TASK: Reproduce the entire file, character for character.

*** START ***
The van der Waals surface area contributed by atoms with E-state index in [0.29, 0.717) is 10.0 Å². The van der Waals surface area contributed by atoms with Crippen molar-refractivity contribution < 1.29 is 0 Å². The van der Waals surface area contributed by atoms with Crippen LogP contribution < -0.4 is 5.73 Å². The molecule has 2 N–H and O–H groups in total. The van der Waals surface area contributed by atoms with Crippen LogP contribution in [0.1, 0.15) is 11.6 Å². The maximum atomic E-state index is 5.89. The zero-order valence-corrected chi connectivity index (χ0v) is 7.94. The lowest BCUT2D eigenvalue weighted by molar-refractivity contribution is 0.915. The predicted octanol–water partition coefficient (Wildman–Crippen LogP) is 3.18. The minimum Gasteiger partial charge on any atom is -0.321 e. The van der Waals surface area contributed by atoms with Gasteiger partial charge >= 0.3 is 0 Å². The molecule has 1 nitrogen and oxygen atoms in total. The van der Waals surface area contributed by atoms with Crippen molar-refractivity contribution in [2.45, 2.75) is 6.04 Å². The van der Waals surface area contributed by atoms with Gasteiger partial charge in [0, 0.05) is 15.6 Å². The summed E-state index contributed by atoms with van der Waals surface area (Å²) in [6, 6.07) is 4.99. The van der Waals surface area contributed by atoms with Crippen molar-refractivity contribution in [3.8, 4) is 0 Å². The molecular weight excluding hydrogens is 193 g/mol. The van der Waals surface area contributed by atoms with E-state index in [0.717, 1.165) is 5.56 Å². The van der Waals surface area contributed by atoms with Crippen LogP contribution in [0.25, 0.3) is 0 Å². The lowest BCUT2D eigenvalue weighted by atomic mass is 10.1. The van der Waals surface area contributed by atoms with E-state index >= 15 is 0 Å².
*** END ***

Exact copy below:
The van der Waals surface area contributed by atoms with E-state index in [0.29, 0.717) is 10.0 Å². The van der Waals surface area contributed by atoms with Crippen molar-refractivity contribution < 1.29 is 0 Å². The van der Waals surface area contributed by atoms with Crippen LogP contribution < -0.4 is 5.73 Å². The molecule has 2 N–H and O–H groups in total. The van der Waals surface area contributed by atoms with Crippen LogP contribution in [0.1, 0.15) is 11.6 Å². The maximum atomic E-state index is 5.89. The zero-order valence-corrected chi connectivity index (χ0v) is 7.94. The lowest BCUT2D eigenvalue weighted by molar-refractivity contribution is 0.915. The predicted octanol–water partition coefficient (Wildman–Crippen LogP) is 3.18. The minimum Gasteiger partial charge on any atom is -0.321 e. The van der Waals surface area contributed by atoms with Gasteiger partial charge >= 0.3 is 0 Å². The molecule has 1 nitrogen and oxygen atoms in total. The van der Waals surface area contributed by atoms with Crippen molar-refractivity contribution in [2.45, 2.75) is 6.04 Å². The van der Waals surface area contributed by atoms with Gasteiger partial charge in [0, 0.05) is 15.6 Å². The summed E-state index contributed by atoms with van der Waals surface area (Å²) in [6, 6.07) is 4.99. The van der Waals surface area contributed by atoms with Crippen molar-refractivity contribution in [3.8, 4) is 0 Å². The molecular weight excluding hydrogens is 193 g/mol. The van der Waals surface area contributed by atoms with E-state index in [0.717, 1.165) is 5.56 Å². The van der Waals surface area contributed by atoms with Crippen LogP contribution in [0.25, 0.3) is 0 Å². The lowest BCUT2D eigenvalue weighted by atomic mass is 10.1. The van der Waals surface area contributed by atoms with E-state index >= 15 is 0 Å².